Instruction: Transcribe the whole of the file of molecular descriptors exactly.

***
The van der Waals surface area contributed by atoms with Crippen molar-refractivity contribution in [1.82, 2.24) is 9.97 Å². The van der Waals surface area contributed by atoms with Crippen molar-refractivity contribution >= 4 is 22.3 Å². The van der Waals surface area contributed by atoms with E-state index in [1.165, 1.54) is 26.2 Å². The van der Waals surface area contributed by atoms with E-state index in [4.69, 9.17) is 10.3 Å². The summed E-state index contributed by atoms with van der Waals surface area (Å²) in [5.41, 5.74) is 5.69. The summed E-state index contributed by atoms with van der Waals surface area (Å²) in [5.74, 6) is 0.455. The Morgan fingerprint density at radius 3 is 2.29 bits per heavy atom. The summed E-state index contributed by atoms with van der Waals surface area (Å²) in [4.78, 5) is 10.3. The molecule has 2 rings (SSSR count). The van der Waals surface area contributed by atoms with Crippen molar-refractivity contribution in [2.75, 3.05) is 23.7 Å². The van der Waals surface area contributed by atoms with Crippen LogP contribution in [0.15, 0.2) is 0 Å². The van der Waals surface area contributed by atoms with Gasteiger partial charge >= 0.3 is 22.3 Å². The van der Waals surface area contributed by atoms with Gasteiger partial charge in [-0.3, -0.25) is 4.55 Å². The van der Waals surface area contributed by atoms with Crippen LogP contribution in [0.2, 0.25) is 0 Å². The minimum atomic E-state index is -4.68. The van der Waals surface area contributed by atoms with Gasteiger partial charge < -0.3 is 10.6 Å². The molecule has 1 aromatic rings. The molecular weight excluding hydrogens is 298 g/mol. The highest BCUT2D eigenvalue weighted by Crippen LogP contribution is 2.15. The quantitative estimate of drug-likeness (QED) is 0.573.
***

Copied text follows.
The van der Waals surface area contributed by atoms with Crippen molar-refractivity contribution in [1.82, 2.24) is 9.97 Å². The van der Waals surface area contributed by atoms with Crippen molar-refractivity contribution >= 4 is 22.3 Å². The van der Waals surface area contributed by atoms with E-state index in [1.165, 1.54) is 26.2 Å². The van der Waals surface area contributed by atoms with E-state index in [4.69, 9.17) is 10.3 Å². The summed E-state index contributed by atoms with van der Waals surface area (Å²) in [5.41, 5.74) is 5.69. The summed E-state index contributed by atoms with van der Waals surface area (Å²) in [5.74, 6) is 0.455. The Morgan fingerprint density at radius 3 is 2.29 bits per heavy atom. The summed E-state index contributed by atoms with van der Waals surface area (Å²) in [4.78, 5) is 10.3. The molecule has 2 rings (SSSR count). The van der Waals surface area contributed by atoms with Crippen molar-refractivity contribution in [2.75, 3.05) is 23.7 Å². The van der Waals surface area contributed by atoms with Crippen LogP contribution in [0.15, 0.2) is 0 Å². The van der Waals surface area contributed by atoms with Gasteiger partial charge >= 0.3 is 22.3 Å². The van der Waals surface area contributed by atoms with Gasteiger partial charge in [-0.3, -0.25) is 4.55 Å². The van der Waals surface area contributed by atoms with Crippen LogP contribution in [0.2, 0.25) is 0 Å². The minimum atomic E-state index is -4.68. The van der Waals surface area contributed by atoms with Gasteiger partial charge < -0.3 is 10.6 Å². The molecule has 1 aromatic rings. The molecular weight excluding hydrogens is 298 g/mol. The highest BCUT2D eigenvalue weighted by Crippen LogP contribution is 2.15. The quantitative estimate of drug-likeness (QED) is 0.573.